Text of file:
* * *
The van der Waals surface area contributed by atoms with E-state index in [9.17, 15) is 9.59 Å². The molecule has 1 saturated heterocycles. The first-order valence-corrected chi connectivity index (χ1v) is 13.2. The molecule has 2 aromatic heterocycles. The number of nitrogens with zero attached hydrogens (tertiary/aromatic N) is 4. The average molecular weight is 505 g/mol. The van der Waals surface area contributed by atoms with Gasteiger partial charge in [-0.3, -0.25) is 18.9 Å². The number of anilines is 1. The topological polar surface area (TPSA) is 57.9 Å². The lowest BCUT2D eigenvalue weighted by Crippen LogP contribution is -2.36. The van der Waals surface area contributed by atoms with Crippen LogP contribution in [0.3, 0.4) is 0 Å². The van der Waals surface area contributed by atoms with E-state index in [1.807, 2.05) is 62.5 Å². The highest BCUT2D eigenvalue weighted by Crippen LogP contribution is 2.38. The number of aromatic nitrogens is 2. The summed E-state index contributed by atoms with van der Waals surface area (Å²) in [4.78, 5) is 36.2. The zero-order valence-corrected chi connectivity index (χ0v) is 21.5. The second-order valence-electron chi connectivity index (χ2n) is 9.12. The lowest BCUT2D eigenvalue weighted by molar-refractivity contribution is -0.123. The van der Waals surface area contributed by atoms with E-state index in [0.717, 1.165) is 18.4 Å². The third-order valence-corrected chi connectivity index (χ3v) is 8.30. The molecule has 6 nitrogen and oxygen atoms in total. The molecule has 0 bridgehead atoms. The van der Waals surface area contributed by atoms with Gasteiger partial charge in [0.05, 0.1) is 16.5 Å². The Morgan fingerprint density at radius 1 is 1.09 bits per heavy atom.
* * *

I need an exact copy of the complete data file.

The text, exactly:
The van der Waals surface area contributed by atoms with E-state index in [9.17, 15) is 9.59 Å². The molecule has 1 saturated heterocycles. The first-order valence-corrected chi connectivity index (χ1v) is 13.2. The molecule has 2 aromatic heterocycles. The number of nitrogens with zero attached hydrogens (tertiary/aromatic N) is 4. The average molecular weight is 505 g/mol. The van der Waals surface area contributed by atoms with Gasteiger partial charge in [-0.3, -0.25) is 18.9 Å². The number of anilines is 1. The topological polar surface area (TPSA) is 57.9 Å². The lowest BCUT2D eigenvalue weighted by Crippen LogP contribution is -2.36. The van der Waals surface area contributed by atoms with Crippen LogP contribution in [0.3, 0.4) is 0 Å². The van der Waals surface area contributed by atoms with E-state index in [1.807, 2.05) is 62.5 Å². The highest BCUT2D eigenvalue weighted by Crippen LogP contribution is 2.38. The number of aromatic nitrogens is 2. The summed E-state index contributed by atoms with van der Waals surface area (Å²) in [4.78, 5) is 36.2. The zero-order valence-corrected chi connectivity index (χ0v) is 21.5. The second-order valence-electron chi connectivity index (χ2n) is 9.12. The lowest BCUT2D eigenvalue weighted by molar-refractivity contribution is -0.123. The van der Waals surface area contributed by atoms with E-state index in [0.717, 1.165) is 18.4 Å². The third-order valence-corrected chi connectivity index (χ3v) is 8.30. The molecule has 6 nitrogen and oxygen atoms in total. The molecule has 0 bridgehead atoms. The van der Waals surface area contributed by atoms with Gasteiger partial charge in [0.05, 0.1) is 16.5 Å². The Morgan fingerprint density at radius 1 is 1.09 bits per heavy atom.